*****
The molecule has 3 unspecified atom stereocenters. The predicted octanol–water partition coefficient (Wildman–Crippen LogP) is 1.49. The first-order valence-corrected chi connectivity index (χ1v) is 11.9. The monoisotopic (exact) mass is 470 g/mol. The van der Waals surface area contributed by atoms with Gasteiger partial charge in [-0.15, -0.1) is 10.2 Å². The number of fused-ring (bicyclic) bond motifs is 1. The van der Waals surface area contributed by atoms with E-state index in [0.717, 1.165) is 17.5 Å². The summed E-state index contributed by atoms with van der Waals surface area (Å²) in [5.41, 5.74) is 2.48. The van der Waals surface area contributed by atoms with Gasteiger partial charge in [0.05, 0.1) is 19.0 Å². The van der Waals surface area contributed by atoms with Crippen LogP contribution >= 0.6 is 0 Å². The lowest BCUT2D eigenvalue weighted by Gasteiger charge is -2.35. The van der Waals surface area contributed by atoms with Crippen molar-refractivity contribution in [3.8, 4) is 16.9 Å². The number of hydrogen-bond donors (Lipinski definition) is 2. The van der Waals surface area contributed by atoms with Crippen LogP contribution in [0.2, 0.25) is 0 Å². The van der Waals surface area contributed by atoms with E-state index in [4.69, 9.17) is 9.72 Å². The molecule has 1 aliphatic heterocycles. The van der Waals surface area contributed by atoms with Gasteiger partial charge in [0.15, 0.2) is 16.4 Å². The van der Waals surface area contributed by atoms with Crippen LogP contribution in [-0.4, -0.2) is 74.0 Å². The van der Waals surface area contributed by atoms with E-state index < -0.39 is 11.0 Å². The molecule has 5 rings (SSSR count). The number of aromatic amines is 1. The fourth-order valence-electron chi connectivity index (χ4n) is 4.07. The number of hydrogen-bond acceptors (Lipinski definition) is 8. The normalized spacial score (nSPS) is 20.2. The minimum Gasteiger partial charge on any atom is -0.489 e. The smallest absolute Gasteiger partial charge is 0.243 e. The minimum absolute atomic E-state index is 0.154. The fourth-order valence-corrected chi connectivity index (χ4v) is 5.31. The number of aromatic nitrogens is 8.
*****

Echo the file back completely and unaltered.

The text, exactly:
The molecule has 3 unspecified atom stereocenters. The predicted octanol–water partition coefficient (Wildman–Crippen LogP) is 1.49. The first-order valence-corrected chi connectivity index (χ1v) is 11.9. The monoisotopic (exact) mass is 470 g/mol. The van der Waals surface area contributed by atoms with Gasteiger partial charge in [-0.15, -0.1) is 10.2 Å². The number of fused-ring (bicyclic) bond motifs is 1. The van der Waals surface area contributed by atoms with E-state index in [0.717, 1.165) is 17.5 Å². The summed E-state index contributed by atoms with van der Waals surface area (Å²) in [5.41, 5.74) is 2.48. The van der Waals surface area contributed by atoms with Gasteiger partial charge in [0.05, 0.1) is 19.0 Å². The van der Waals surface area contributed by atoms with Crippen LogP contribution >= 0.6 is 0 Å². The lowest BCUT2D eigenvalue weighted by Gasteiger charge is -2.35. The van der Waals surface area contributed by atoms with Crippen molar-refractivity contribution in [3.8, 4) is 16.9 Å². The number of hydrogen-bond donors (Lipinski definition) is 2. The van der Waals surface area contributed by atoms with Crippen LogP contribution in [0.2, 0.25) is 0 Å². The van der Waals surface area contributed by atoms with E-state index in [4.69, 9.17) is 9.72 Å². The molecule has 1 aliphatic heterocycles. The van der Waals surface area contributed by atoms with Gasteiger partial charge in [0.15, 0.2) is 16.4 Å². The van der Waals surface area contributed by atoms with Crippen LogP contribution in [-0.4, -0.2) is 74.0 Å². The van der Waals surface area contributed by atoms with E-state index < -0.39 is 11.0 Å². The molecule has 5 rings (SSSR count). The number of aromatic amines is 1. The fourth-order valence-electron chi connectivity index (χ4n) is 4.07. The number of hydrogen-bond acceptors (Lipinski definition) is 8. The normalized spacial score (nSPS) is 20.2. The minimum Gasteiger partial charge on any atom is -0.489 e. The smallest absolute Gasteiger partial charge is 0.243 e. The minimum absolute atomic E-state index is 0.154. The fourth-order valence-corrected chi connectivity index (χ4v) is 5.31. The number of aromatic nitrogens is 8.